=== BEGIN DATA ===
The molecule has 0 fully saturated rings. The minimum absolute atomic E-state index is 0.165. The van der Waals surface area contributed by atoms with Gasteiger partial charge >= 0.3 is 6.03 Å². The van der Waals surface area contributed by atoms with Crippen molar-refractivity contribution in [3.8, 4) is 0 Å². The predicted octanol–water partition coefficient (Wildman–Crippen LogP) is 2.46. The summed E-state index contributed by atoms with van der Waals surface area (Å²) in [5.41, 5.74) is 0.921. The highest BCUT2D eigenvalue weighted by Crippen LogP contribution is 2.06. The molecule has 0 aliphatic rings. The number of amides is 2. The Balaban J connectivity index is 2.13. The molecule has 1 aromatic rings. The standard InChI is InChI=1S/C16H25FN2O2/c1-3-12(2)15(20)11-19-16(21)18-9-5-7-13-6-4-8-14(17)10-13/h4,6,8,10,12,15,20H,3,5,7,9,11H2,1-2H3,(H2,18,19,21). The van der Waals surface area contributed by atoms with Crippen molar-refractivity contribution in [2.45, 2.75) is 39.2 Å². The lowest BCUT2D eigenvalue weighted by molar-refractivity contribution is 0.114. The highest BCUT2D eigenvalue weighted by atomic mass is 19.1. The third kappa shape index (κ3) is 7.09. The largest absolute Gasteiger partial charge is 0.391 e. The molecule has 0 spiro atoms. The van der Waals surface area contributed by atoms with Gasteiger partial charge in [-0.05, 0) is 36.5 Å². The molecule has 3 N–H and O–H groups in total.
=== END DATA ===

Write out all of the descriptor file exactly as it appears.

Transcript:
The molecule has 0 fully saturated rings. The minimum absolute atomic E-state index is 0.165. The van der Waals surface area contributed by atoms with Gasteiger partial charge >= 0.3 is 6.03 Å². The van der Waals surface area contributed by atoms with Crippen molar-refractivity contribution in [3.8, 4) is 0 Å². The predicted octanol–water partition coefficient (Wildman–Crippen LogP) is 2.46. The summed E-state index contributed by atoms with van der Waals surface area (Å²) in [5.41, 5.74) is 0.921. The highest BCUT2D eigenvalue weighted by Crippen LogP contribution is 2.06. The molecule has 0 aliphatic rings. The number of amides is 2. The Balaban J connectivity index is 2.13. The molecule has 1 aromatic rings. The standard InChI is InChI=1S/C16H25FN2O2/c1-3-12(2)15(20)11-19-16(21)18-9-5-7-13-6-4-8-14(17)10-13/h4,6,8,10,12,15,20H,3,5,7,9,11H2,1-2H3,(H2,18,19,21). The van der Waals surface area contributed by atoms with Crippen molar-refractivity contribution in [2.45, 2.75) is 39.2 Å². The lowest BCUT2D eigenvalue weighted by molar-refractivity contribution is 0.114. The highest BCUT2D eigenvalue weighted by atomic mass is 19.1. The third kappa shape index (κ3) is 7.09. The largest absolute Gasteiger partial charge is 0.391 e. The molecule has 0 spiro atoms. The van der Waals surface area contributed by atoms with Gasteiger partial charge in [-0.05, 0) is 36.5 Å². The molecule has 3 N–H and O–H groups in total.